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Updated: Jan 13

The laws protecting individuals who choose to wear natural hairstyles in workplaces and at sporting events are primarily encompassed under the CROWN Act and similar legislation. The CROWN Act, which stands for "Create a Respectful and Open World for Natural Hair," is designed to prevent discrimination based on natural hairstyles typically associated with race, such as braids, locks, twists, tight curls, cornrows, Afros, or head wraps.

As of recent times, more than a dozen states have passed their own versions of the CROWN Act, and several other states are considering similar legislation. California was the first state to pass the CROWN Act in July 2019, amending the definition of race in their Fair Employment and Housing Act to include hair texture and protective hairstyles. Other states that have passed CROWN Acts include New York, New Jersey, Virginia, Colorado, Washington, and Maryland. These laws aim to ensure that workplace dress and grooming policies do not have a disparate impact on African American applicants or employees, targeting policies that may show racial bias by prohibiting hairstyles historically associated with race.

The federal version of the CROWN Act was introduced in Congress in December 2019, aiming to expand the legal definition of race to include traits historically associated with race, including hair texture and style. However, as of the latest updates, this federal act has not yet become law.

Employers are advised to review their company dress, grooming, and hygiene policies to ensure compliance with these acts. This is particularly important as surveys have indicated that Black women are more likely to be made aware of corporate grooming policies and are 1.5 times more likely to be sent home from work because of their hair.

These laws and movements highlight the ongoing efforts to tackle race and national origin discrimination in various societal sectors, including the workplace and educational institutions.

Biology Meets Culture:

Human hair, in its diverse forms, is a testament to our genetic and cultural richness. The unique characteristics of African hair, including its curl pattern and texture, are more than just biological traits; they embody a rich cultural narrative. Understanding this from a trichological perspective highlights the importance of embracing natural hair diversity.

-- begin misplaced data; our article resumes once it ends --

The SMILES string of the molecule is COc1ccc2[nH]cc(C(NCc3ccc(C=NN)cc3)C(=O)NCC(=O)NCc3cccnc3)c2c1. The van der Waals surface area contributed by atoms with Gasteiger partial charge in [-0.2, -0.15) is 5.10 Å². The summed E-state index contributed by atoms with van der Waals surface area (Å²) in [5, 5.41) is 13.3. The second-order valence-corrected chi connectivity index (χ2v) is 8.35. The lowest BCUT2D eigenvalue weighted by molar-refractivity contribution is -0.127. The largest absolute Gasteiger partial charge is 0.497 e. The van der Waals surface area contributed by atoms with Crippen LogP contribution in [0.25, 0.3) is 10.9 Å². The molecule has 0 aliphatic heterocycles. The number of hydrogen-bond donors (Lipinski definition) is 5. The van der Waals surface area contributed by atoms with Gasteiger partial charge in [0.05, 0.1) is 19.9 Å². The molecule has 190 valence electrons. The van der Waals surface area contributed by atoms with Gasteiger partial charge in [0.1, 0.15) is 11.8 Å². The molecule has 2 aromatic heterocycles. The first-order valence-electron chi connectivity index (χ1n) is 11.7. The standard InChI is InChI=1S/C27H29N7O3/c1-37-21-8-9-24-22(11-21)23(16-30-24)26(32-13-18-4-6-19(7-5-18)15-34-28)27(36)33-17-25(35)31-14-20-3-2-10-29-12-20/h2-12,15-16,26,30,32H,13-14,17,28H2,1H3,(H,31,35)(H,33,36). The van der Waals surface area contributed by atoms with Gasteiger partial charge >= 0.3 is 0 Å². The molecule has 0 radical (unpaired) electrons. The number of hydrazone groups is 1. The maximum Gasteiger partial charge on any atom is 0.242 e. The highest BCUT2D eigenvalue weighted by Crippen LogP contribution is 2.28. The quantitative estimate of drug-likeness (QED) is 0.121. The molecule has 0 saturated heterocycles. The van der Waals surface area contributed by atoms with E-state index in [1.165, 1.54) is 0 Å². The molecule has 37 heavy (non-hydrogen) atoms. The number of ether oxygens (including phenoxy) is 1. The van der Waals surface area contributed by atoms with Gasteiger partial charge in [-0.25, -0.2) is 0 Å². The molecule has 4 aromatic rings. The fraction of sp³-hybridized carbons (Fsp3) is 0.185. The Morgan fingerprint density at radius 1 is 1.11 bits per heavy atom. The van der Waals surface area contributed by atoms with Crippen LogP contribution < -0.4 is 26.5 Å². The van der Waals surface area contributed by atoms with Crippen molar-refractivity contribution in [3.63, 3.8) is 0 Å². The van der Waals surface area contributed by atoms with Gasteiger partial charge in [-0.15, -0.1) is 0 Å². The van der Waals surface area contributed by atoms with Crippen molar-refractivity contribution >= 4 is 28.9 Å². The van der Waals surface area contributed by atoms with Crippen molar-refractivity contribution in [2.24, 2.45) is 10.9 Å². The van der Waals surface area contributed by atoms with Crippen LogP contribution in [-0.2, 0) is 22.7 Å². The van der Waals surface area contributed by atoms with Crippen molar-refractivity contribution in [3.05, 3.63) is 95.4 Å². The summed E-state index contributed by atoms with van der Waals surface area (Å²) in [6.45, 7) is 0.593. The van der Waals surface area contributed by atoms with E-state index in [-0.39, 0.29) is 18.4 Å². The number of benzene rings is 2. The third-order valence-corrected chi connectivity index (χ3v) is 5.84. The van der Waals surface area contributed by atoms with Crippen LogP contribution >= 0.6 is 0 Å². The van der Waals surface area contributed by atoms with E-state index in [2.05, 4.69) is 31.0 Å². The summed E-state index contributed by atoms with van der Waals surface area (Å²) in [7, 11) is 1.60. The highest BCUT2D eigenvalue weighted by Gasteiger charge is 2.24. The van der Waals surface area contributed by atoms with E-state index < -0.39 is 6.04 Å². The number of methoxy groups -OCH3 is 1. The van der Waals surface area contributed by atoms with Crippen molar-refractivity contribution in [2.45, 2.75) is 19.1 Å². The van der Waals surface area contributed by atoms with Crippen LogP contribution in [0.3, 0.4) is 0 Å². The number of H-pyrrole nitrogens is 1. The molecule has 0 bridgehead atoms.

Societal Reflections:

Societal norms have often marginalized natural African hairstyles. This has profound psychological implications, as confirmed by studies showing that Black women face pressure to conform to a mainstream, often Eurocentric, beauty standard. This standard typically excludes natural hairstyles like afros, braids, or locs.

Legal Protection through the CROWN Act:

In response, the CROWN Act (Create a Respectful and Open World for Natural Hair) and similar laws have been enacted in several states to legally protect individuals who wear natural hairstyles. The states that have embraced this legal change include:

- California

- New York

- New Jersey

- Virginia

- Colorado

- Washington

- Maryland

- Connecticut

- Delaware

- Nebraska

- Nevada

- New Mexico

- Illinois

- Oregon

- Tennessee

- Kentucky

These laws redefine racial discrimination to include hair texture and style, thereby addressing societal biases.

Psychology of Perception and Bias:

Psychological research shows that certain hairstyles can unconsciously influence perception and bias, particularly in workplaces. The CROWN Act aims to reshape these perceptions by legally recognizing the cultural and racial significance of hairstyles.

Impact on Organizational Culture:

From an organizational psychology standpoint, accepting natural hairstyles enhances workplace diversity and inclusion, fostering a more inclusive and respectful environment that values cultural and racial diversity.

Forward Thinking:

The journey towards inclusivity and diversity is ongoing. Embracing the complexity of human biology, cultural identity, and societal norms is crucial. Laws like the CROWN Act represent significant steps toward this goal, promoting a deeper understanding and respect for diversity in its many forms.


For the latest information and in-depth discussions, the sources I referenced earlier - The Employer Defense Report [[❞]](, Foley & Lardner LLP [[❞]](, and BLR [[❞]]( - remain invaluable resources.

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